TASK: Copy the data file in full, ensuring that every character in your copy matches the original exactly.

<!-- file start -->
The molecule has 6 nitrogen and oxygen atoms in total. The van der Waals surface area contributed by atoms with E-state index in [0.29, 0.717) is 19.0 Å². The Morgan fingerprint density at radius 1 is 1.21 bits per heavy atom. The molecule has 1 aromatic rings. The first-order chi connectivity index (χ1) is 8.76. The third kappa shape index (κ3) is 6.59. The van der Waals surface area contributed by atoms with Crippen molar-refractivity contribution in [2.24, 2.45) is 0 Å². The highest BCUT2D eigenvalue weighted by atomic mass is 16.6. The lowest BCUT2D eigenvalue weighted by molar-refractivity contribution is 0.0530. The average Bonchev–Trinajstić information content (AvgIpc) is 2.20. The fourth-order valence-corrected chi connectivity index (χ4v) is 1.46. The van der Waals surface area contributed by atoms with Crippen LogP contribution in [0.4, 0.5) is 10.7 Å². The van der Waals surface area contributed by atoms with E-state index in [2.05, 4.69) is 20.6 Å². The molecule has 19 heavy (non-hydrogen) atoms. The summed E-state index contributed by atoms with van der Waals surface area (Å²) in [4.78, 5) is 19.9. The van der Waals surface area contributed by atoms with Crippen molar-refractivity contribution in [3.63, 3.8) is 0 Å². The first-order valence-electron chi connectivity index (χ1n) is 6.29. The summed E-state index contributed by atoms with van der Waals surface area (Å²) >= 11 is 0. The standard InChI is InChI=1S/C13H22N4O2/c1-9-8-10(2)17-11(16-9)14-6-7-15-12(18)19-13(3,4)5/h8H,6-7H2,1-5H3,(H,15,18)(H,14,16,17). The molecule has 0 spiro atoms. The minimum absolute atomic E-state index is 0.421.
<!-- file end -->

The molecule has 6 nitrogen and oxygen atoms in total. The van der Waals surface area contributed by atoms with E-state index in [0.29, 0.717) is 19.0 Å². The Morgan fingerprint density at radius 1 is 1.21 bits per heavy atom. The molecule has 1 aromatic rings. The first-order chi connectivity index (χ1) is 8.76. The third kappa shape index (κ3) is 6.59. The van der Waals surface area contributed by atoms with Crippen molar-refractivity contribution in [2.24, 2.45) is 0 Å². The highest BCUT2D eigenvalue weighted by atomic mass is 16.6. The lowest BCUT2D eigenvalue weighted by molar-refractivity contribution is 0.0530. The average Bonchev–Trinajstić information content (AvgIpc) is 2.20. The fourth-order valence-corrected chi connectivity index (χ4v) is 1.46. The van der Waals surface area contributed by atoms with Crippen LogP contribution in [0.4, 0.5) is 10.7 Å². The van der Waals surface area contributed by atoms with E-state index in [2.05, 4.69) is 20.6 Å². The molecule has 19 heavy (non-hydrogen) atoms. The summed E-state index contributed by atoms with van der Waals surface area (Å²) in [4.78, 5) is 19.9. The van der Waals surface area contributed by atoms with Crippen molar-refractivity contribution in [3.63, 3.8) is 0 Å². The first-order valence-electron chi connectivity index (χ1n) is 6.29. The summed E-state index contributed by atoms with van der Waals surface area (Å²) >= 11 is 0. The standard InChI is InChI=1S/C13H22N4O2/c1-9-8-10(2)17-11(16-9)14-6-7-15-12(18)19-13(3,4)5/h8H,6-7H2,1-5H3,(H,15,18)(H,14,16,17). The molecule has 0 spiro atoms. The minimum absolute atomic E-state index is 0.421.